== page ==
Why COVID 19 might be affecting our sleep pattern.
The world has been turned upside down from the coronavirus pandemic, and people everywhere are experiencing disruptions to sleep. For some people, this can include more trouble sleeping, less deep/comfortable sleep and some of us are having unsettling dreams out of our normal sleeping patterns. People have begun calling these “pandemic dreams.”
As the concept of dreaming is so complex, scientific research behind the reasons why we have the dreams we do is still inconclusive. However, experts believe that our dreams are a way that our brain log memories and information gathered from that day. Research also suggests that negative experiences in our lives lead us to have more negative dreams or, we are more likely to interpret our dreams negatively.
With so many of us listening or watching the news to get updates on the spread of the virus before we go to bed we are inadvertently setting ourselves up for a” pandemic dream”. According to research, exposure to unsettling news will affect our sleep and our dreams. This is because of our amygdala (the part of your brain which controls and regulates fight-or-flight responses), is active in sleep.
When our brain perceives that our life is under threat or a perceived what-if threat, our fight-or-flight response gets triggered resulting in the production of stress hormones like noradrenaline, which keep us hyper-aroused and hypervigilant even when we are asleep. When stress disrupts our sleep patterns we spend more time in a lighter REM sleep, where dreams happen as opposed to time in a deep sleep.
The Coronavirus is a threat to all of us and provokes some level of fear in everyone. Whether it’s fear of contracting the illness, losing friends and loved ones, the economic impacts for you, your job circumstances or future uncertainty. With this in mind, if you are watching the news before sleeping try to do something positive to clear your mind before sleep, such as breathing exercises or mindfulness, or even thinking of 3 things that have sparked joy that day.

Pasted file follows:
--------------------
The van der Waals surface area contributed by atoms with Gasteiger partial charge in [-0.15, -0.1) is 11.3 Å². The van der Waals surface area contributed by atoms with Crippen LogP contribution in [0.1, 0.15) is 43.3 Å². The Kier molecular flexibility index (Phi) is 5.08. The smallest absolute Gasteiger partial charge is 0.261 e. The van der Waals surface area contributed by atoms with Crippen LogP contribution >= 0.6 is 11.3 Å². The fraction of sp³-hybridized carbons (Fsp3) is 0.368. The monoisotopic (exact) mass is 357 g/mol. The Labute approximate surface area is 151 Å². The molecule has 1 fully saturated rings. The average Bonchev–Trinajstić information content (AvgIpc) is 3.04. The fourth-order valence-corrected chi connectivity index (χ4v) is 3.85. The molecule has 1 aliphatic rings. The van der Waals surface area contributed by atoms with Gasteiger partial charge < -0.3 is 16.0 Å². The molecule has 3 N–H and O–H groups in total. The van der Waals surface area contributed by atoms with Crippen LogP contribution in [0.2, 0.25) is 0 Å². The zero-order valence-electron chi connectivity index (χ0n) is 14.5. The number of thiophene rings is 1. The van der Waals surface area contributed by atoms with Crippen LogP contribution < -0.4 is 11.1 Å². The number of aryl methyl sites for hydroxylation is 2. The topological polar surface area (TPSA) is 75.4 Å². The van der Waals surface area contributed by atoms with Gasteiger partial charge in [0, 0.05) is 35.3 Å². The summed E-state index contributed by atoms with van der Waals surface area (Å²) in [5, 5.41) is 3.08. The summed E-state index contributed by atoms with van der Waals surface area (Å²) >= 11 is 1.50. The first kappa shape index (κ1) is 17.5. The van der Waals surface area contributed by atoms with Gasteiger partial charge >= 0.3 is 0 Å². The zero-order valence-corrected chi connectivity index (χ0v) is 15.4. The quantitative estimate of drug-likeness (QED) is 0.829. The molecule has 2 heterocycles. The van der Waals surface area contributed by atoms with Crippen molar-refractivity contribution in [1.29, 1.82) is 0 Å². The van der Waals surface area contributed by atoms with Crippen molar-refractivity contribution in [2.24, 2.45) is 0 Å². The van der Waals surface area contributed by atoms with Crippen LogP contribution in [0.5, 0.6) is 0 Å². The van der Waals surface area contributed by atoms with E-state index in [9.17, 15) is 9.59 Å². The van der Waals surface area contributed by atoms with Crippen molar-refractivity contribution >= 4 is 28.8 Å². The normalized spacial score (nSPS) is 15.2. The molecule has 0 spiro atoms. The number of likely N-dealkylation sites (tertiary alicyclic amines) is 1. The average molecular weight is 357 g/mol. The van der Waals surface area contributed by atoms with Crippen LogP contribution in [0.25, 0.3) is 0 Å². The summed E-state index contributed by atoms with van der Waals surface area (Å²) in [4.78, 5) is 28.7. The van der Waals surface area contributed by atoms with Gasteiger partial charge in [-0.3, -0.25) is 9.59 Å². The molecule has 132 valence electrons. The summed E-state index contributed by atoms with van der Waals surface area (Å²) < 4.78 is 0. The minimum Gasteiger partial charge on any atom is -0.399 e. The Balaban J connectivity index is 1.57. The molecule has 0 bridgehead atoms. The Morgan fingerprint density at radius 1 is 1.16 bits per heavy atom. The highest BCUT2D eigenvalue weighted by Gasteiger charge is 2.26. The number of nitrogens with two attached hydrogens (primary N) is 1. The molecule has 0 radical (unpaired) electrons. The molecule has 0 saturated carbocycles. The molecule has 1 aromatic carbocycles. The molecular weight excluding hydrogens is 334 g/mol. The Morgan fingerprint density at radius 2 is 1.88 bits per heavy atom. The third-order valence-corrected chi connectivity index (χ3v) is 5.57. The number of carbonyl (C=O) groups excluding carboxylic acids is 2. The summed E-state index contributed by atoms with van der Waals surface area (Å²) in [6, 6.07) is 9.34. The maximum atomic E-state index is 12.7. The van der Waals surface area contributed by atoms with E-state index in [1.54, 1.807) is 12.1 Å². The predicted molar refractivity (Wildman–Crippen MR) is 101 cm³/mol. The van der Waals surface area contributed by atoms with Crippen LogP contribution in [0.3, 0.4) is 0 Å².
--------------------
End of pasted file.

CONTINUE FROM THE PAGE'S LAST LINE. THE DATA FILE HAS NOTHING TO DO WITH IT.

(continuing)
Another factor to consider is the change to our usual routine, as this will also affect our sleep pattern. Whether this is because our bedtime routine has changed, we’re not getting enough physical exercise, we’re sleeping more lightly or we’re struggling to stay asleep, This will mean we’re spending more time in our REM sleep cycle, where dreams occur. In turn, this causes sleep disturbances and often leads to tiredness and grogginess the following morning.
Please remember you are not alone, and there are several ways we can help to improve our sleep pattern to ensure a better night’s rest.
Having a set sleep and wake time routine will help.
Limit your news intake, instead, stay informed earlier in the day. (mornings and perhaps late afternoon but not just before bedtime).
If you can, eat at set times making sure you are eating as healthily as possible and avoid drinking caffeine before bedtime,
Meditation practices help to shift our fear responses and promotes relaxation and sleep, practice them if you wake up in the night as well. There are some really good ones to follow on the internet or download an app.
Practice mindfulness, notice when your fear is heightened and use focused breathing techniques to quieten your mind and help to alleviate the potency of your fear. Try not to judge your thoughts and feeling, instead use a soothing gentle voice on yourself, this will help to promote the serotonin levels in our system. I imagine that I am speaking to a loved one or good friend, this helps me turn down my critical inner voice.
Connecting with others can be helpful. zoom, skype, Whatsapp, Facetime are all really good platforms to stay connected to friends family and the community.
Eventually, this global pandemic will pass until then, it’s important we all do our best to stay safe, connected, healthy and rested.
Be well and reach out if you are struggling Pip x